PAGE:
If you’ve ever tried to knock down a little tree, you’ll know that a green, healthy tree is way too strong to be knocked down with sheer muscle strength. You can, however, knock down an old, dead tree with ease—because it lacks strong roots. I did some yard work on the weekend: displanting old, dead thujas and planting new ones, and I found this to be a parable of human life: Without strong roots, we are weak and rot to death.
Are you connected to your true nature? Are you firmly grounded in the earth? Or do you lack strong roots and get pushed over, knocked down easily—like an old, dead tree?
You can’t have core confidence, mindcoolness, and bliss if you’re dead inside. You can’t be strong, healthy, and happy if you don’t have strong roots.
What are your roots?
Your roots are your phylogenetic and ontogenetic history: everything you’ve inherited from your evolutionary ancestors, your cultural upbringing, and your individual development.
Strong roots come from using your body as it evolved to be used: be physically active, squat, pick up heavy shit (deadlift), throw objects, sprint, and jump or pull yourself over obstacles.
By sitting in front of a computer all day, you chop off our bodily roots.
Strong roots come from fueling your body as it evolved to be fueled: vegetables, nuts, fish, meat, eggs, and oils.
By eating sugar and fast food all day, you chop off your nutritional roots.
Strong roots come from doing stuff humans evolved to do: explore nature, gather food, hunt animals, build and use tools, refine a skill, fight, and fuck.
By looking into a screen all day, you chop off your behavioral roots.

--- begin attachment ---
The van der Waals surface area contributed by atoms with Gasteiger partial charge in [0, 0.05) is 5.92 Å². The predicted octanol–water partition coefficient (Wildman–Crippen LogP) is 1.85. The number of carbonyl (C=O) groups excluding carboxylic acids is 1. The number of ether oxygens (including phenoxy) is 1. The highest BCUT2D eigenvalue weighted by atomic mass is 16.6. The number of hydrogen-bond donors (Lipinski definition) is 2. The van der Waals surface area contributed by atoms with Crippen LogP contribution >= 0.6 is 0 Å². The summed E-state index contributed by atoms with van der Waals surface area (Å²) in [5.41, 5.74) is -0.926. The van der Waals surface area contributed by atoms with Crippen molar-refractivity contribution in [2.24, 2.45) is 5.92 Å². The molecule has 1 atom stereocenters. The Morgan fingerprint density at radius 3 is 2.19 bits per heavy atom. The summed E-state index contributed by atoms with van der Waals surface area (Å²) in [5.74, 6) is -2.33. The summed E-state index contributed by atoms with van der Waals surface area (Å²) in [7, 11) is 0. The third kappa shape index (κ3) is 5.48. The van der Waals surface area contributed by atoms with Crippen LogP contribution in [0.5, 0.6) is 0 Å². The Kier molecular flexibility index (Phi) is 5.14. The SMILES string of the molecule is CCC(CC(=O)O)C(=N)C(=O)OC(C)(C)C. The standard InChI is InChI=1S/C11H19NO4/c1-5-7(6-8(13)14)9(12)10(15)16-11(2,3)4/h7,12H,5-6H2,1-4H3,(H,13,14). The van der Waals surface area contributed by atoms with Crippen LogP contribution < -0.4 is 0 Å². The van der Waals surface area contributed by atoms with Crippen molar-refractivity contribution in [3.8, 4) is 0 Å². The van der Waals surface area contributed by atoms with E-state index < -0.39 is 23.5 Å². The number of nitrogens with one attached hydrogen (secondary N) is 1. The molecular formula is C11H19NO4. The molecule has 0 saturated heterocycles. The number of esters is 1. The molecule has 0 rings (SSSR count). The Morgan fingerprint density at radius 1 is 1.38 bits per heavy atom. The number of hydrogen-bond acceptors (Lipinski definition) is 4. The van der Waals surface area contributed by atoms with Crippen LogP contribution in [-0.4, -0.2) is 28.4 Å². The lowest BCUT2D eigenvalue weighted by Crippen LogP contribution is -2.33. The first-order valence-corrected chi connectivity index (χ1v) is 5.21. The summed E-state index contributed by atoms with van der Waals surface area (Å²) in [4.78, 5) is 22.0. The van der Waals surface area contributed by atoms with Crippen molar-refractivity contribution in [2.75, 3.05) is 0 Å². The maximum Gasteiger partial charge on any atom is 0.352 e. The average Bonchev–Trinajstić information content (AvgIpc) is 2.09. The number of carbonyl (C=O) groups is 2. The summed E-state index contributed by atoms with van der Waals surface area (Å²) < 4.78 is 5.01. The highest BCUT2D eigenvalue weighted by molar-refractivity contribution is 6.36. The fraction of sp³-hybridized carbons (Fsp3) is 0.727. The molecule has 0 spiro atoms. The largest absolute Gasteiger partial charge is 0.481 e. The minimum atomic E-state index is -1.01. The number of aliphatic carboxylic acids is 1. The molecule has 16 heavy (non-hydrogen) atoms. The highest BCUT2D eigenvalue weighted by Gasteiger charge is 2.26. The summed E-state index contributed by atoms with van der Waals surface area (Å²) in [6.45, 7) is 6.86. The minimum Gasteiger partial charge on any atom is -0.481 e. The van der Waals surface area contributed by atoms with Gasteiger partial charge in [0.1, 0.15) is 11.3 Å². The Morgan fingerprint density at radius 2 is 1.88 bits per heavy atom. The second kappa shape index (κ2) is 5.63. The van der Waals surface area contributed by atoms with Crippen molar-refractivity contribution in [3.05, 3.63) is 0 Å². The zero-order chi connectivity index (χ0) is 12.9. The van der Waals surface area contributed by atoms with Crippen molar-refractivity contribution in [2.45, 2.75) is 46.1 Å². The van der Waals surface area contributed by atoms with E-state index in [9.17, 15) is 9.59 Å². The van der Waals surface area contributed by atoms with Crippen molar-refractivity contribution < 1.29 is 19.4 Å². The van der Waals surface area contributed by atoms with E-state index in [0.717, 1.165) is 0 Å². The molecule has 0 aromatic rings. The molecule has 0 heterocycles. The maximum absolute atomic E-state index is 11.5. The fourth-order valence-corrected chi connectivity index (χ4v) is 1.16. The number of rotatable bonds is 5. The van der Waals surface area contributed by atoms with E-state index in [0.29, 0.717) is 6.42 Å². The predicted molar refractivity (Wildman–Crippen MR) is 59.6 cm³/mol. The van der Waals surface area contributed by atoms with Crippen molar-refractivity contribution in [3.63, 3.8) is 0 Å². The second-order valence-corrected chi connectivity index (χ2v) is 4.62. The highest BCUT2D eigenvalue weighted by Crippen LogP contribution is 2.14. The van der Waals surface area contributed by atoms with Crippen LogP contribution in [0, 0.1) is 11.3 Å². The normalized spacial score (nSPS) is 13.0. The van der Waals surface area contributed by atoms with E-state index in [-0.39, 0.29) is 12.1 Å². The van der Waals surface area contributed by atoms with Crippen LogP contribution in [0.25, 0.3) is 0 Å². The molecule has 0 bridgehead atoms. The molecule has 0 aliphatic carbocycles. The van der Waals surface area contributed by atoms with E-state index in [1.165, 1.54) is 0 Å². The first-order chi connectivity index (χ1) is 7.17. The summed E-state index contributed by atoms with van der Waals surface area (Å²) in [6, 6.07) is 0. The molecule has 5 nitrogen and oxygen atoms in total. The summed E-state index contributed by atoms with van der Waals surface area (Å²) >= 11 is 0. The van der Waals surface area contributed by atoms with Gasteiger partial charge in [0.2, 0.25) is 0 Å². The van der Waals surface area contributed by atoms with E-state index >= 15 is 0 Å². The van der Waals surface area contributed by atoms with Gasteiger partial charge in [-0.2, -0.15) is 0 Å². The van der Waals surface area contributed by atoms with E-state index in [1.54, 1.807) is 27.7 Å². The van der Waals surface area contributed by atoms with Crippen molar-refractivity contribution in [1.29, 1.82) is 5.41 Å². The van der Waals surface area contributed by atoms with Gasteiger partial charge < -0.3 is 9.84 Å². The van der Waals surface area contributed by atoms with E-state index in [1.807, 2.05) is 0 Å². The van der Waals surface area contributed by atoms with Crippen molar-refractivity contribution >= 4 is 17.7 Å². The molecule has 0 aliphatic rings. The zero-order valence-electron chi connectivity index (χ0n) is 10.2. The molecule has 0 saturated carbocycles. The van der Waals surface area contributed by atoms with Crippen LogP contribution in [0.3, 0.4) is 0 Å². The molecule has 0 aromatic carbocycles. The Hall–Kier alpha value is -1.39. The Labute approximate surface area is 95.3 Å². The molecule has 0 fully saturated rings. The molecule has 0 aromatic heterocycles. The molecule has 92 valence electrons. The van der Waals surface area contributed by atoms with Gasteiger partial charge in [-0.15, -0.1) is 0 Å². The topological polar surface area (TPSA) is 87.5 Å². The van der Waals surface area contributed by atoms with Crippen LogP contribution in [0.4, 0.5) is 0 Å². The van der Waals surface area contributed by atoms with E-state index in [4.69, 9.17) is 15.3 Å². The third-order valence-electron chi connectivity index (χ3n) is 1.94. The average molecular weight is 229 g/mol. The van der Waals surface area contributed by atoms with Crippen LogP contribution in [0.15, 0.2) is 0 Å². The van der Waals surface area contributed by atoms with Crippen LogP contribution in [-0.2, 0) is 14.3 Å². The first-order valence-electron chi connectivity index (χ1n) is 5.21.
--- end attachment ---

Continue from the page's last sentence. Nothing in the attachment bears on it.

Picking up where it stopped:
Strong roots come from accepting and expressing your sexual core: as a man, create something new, work hard to build social status, strengthen your muscles, bang feminine women, learn how to fight, spend enough time in a tribe of only men, and seek freedom over love.
By optimizing your looks, going shopping, and using social media, you chop off your masculine roots.
Strong roots come from embracing the culture you grew up in: live and celebrate its values, traditions, and history.
By embracing multiculturalism, you chop off your cultural roots. (Have you ever wondered why nationalists typically appear stronger and more grounded than liberals? Strong roots mark the difference.)
Strong roots come from having some sort of a spiritual conviction: connect with nature deities, worship God in Nature, take psychedelic drugs (caution: this is neither medical nor legal advice!), walk into solitude, or practice some form of mindfulness meditation.
By praising yourself as an atheist or—more intellectually arrogant—as an agnostic, you chop off your spiritual roots.
Strong roots come from living in an environment that you viscerally know inside out and that gives you an identity: you know your way around and you know the nature, the seasons, the people, the culture, the language, the dialect.
By moving to a foreign country, you chop off your native roots. (Although migration could be necessary to realize your full potential, it will disconnect you from your true nature.)
Strong roots come from having a loving family: always make some time for your grandparents, parents, siblings, spouse, children, and best friends (whomever you have a loving relationship with, even if it’s just one or two people).
By isolating yourself from those closest to you, you chop off the strongest of all roots.
Strong roots come from having strong core values: principles of your moral behavior, how to live your live in the moment as well as in the long-term, and a basic life philosophy that structures your opinions, convictions, and the new information you’re confronted with every day (including principles on the selection of sources from which you receive that information).
By not reflecting on your core values, you chop off your roots of wisdom.